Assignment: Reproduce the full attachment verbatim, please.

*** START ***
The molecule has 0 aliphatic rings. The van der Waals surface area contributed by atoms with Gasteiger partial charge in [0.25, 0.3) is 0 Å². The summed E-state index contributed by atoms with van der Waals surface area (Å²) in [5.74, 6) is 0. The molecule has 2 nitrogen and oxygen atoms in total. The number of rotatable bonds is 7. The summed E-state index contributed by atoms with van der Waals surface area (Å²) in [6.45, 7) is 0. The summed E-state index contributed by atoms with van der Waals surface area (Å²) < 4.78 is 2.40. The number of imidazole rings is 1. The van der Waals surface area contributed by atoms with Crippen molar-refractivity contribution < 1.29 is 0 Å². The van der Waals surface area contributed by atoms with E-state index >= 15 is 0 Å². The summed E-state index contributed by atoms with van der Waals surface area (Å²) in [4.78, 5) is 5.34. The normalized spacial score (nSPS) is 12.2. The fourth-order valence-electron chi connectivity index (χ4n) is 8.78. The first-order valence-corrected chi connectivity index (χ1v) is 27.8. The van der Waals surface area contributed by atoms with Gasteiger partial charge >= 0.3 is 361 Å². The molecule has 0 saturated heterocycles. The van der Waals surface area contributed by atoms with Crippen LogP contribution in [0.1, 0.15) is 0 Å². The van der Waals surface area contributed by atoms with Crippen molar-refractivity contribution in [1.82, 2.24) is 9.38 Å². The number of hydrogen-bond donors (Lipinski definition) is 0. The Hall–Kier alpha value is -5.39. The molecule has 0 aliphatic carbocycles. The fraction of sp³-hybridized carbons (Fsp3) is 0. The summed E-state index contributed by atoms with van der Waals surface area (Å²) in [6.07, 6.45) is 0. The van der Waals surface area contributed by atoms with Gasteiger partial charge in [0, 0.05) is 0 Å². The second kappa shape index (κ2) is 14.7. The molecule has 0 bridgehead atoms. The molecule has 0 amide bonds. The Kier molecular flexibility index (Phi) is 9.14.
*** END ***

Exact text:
The molecule has 0 aliphatic rings. The van der Waals surface area contributed by atoms with Gasteiger partial charge in [0.25, 0.3) is 0 Å². The summed E-state index contributed by atoms with van der Waals surface area (Å²) in [5.74, 6) is 0. The molecule has 2 nitrogen and oxygen atoms in total. The number of rotatable bonds is 7. The summed E-state index contributed by atoms with van der Waals surface area (Å²) in [6.45, 7) is 0. The summed E-state index contributed by atoms with van der Waals surface area (Å²) < 4.78 is 2.40. The number of imidazole rings is 1. The van der Waals surface area contributed by atoms with Crippen molar-refractivity contribution < 1.29 is 0 Å². The van der Waals surface area contributed by atoms with E-state index >= 15 is 0 Å². The summed E-state index contributed by atoms with van der Waals surface area (Å²) in [4.78, 5) is 5.34. The normalized spacial score (nSPS) is 12.2. The fourth-order valence-electron chi connectivity index (χ4n) is 8.78. The first-order valence-corrected chi connectivity index (χ1v) is 27.8. The van der Waals surface area contributed by atoms with Gasteiger partial charge >= 0.3 is 361 Å². The molecule has 0 saturated heterocycles. The van der Waals surface area contributed by atoms with Crippen LogP contribution in [0.1, 0.15) is 0 Å². The van der Waals surface area contributed by atoms with Crippen molar-refractivity contribution in [1.82, 2.24) is 9.38 Å². The number of hydrogen-bond donors (Lipinski definition) is 0. The Hall–Kier alpha value is -5.39. The molecule has 0 aliphatic carbocycles. The fraction of sp³-hybridized carbons (Fsp3) is 0. The summed E-state index contributed by atoms with van der Waals surface area (Å²) in [6.07, 6.45) is 0. The van der Waals surface area contributed by atoms with Gasteiger partial charge in [0, 0.05) is 0 Å². The second kappa shape index (κ2) is 14.7. The molecule has 0 bridgehead atoms. The molecule has 0 amide bonds. The Kier molecular flexibility index (Phi) is 9.14.